The slow motion shutdown of America
David Dayen has a great piece on how the last GOP shutdown extravaganza was just a side show to the ongoing damage being done by the sequester:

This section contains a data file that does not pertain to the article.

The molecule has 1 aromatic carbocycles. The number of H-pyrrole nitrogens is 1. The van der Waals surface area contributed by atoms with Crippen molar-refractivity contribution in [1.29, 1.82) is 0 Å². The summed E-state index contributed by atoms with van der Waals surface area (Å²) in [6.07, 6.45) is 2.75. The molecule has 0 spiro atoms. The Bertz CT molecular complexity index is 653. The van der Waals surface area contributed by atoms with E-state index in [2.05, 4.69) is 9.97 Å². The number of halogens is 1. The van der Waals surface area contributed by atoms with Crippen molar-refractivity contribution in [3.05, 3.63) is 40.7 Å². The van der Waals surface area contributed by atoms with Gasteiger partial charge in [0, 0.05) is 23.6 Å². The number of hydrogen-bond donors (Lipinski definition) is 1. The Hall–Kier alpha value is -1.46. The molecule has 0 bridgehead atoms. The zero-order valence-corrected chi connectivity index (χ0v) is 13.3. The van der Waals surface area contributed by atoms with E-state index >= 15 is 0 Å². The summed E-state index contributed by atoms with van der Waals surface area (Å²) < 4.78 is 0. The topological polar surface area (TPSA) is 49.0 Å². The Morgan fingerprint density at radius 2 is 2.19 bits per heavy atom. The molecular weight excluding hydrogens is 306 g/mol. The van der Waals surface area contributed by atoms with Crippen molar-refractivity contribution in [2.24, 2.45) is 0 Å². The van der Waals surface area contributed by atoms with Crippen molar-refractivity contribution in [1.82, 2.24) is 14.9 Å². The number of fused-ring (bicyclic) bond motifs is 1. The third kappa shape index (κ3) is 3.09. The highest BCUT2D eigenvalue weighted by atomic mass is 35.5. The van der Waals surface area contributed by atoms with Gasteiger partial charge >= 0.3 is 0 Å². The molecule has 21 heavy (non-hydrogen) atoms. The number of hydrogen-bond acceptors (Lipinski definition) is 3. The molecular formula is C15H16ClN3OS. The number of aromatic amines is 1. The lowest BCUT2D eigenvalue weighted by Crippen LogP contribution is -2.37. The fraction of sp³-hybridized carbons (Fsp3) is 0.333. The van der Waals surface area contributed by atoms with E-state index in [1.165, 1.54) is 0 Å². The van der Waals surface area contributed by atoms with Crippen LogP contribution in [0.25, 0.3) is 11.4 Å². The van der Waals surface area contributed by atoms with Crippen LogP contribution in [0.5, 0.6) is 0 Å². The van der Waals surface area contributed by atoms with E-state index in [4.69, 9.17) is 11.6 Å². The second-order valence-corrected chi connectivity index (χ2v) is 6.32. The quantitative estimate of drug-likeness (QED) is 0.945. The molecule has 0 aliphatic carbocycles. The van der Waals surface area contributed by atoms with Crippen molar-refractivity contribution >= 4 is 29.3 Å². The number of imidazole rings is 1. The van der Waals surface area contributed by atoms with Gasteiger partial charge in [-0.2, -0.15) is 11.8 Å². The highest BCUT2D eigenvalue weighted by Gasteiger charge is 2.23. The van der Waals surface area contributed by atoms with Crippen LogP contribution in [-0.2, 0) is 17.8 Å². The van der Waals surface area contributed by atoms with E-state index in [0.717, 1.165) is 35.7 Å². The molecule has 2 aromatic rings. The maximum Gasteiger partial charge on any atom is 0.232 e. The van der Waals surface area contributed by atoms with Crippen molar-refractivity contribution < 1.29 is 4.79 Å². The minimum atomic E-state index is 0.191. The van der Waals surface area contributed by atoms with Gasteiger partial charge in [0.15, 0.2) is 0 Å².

You could argue that the recent shutdown inflicted much more damage than sequestration. You would be wrong. Standard and Poor’s estimated that the shutdown cost the economy $24 billion over its 16-day stretch. Sequestration, meanwhile, will be in place for ten years unless Congress does something, and the spending cuts over that time total $1.2 trillion—50 times the economic impact of the shutdown. And that doesn’t include the knock-on effects to the economy—reduced purchasing power by federal employees, fewer contracts for private companies doing business with the government, and generally lower consumer spending as a result. According to the Congressional Budget Office, sequestration cuts will cost as much as 1.6 million jobs if kept in place through the 2014 fiscal year, with a reduction in GDP of 0.7 percent. The continuing resolution funds the government at sequestration levels through January 15, 2014, so we’re well on our way. As veteran Congressional observer Norm Ornstein wrote, “Damaging as the shutdown is for governance, it is minor compared with the long-term damage of the sequester.”This should, but never will be an ongoing story in BigMedia. There is a reason the recovery has been so slow and almost maliciously uneven. And it's not just the sequester, it's the whole anti-stimulus policy forced through by the austerity zealots.